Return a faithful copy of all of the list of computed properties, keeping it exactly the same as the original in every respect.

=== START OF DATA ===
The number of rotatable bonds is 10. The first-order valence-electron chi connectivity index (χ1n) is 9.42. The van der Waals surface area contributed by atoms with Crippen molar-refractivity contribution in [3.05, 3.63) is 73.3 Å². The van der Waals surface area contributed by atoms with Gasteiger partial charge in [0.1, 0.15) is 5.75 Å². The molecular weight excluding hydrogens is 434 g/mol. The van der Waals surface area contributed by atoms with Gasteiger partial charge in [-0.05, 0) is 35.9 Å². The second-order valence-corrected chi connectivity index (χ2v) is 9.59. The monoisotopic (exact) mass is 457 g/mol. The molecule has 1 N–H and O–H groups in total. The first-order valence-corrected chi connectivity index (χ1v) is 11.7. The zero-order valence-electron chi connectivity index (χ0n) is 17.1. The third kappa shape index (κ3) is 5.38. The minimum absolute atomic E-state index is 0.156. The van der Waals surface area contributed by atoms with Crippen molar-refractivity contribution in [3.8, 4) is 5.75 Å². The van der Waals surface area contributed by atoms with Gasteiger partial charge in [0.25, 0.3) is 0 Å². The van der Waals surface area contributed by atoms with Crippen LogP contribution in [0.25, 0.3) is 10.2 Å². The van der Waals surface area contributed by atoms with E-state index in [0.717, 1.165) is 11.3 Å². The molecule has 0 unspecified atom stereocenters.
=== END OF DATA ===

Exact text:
The number of rotatable bonds is 10. The first-order valence-electron chi connectivity index (χ1n) is 9.42. The van der Waals surface area contributed by atoms with Crippen molar-refractivity contribution in [3.05, 3.63) is 73.3 Å². The van der Waals surface area contributed by atoms with Gasteiger partial charge in [0.1, 0.15) is 5.75 Å². The molecular weight excluding hydrogens is 434 g/mol. The van der Waals surface area contributed by atoms with Gasteiger partial charge in [-0.05, 0) is 35.9 Å². The second-order valence-corrected chi connectivity index (χ2v) is 9.59. The monoisotopic (exact) mass is 457 g/mol. The molecule has 1 N–H and O–H groups in total. The first-order valence-corrected chi connectivity index (χ1v) is 11.7. The zero-order valence-electron chi connectivity index (χ0n) is 17.1. The third kappa shape index (κ3) is 5.38. The minimum absolute atomic E-state index is 0.156. The van der Waals surface area contributed by atoms with Crippen molar-refractivity contribution in [3.8, 4) is 5.75 Å². The van der Waals surface area contributed by atoms with Gasteiger partial charge in [0.25, 0.3) is 0 Å². The van der Waals surface area contributed by atoms with Crippen LogP contribution in [0.25, 0.3) is 10.2 Å². The van der Waals surface area contributed by atoms with E-state index in [0.717, 1.165) is 11.3 Å². The molecule has 0 unspecified atom stereocenters.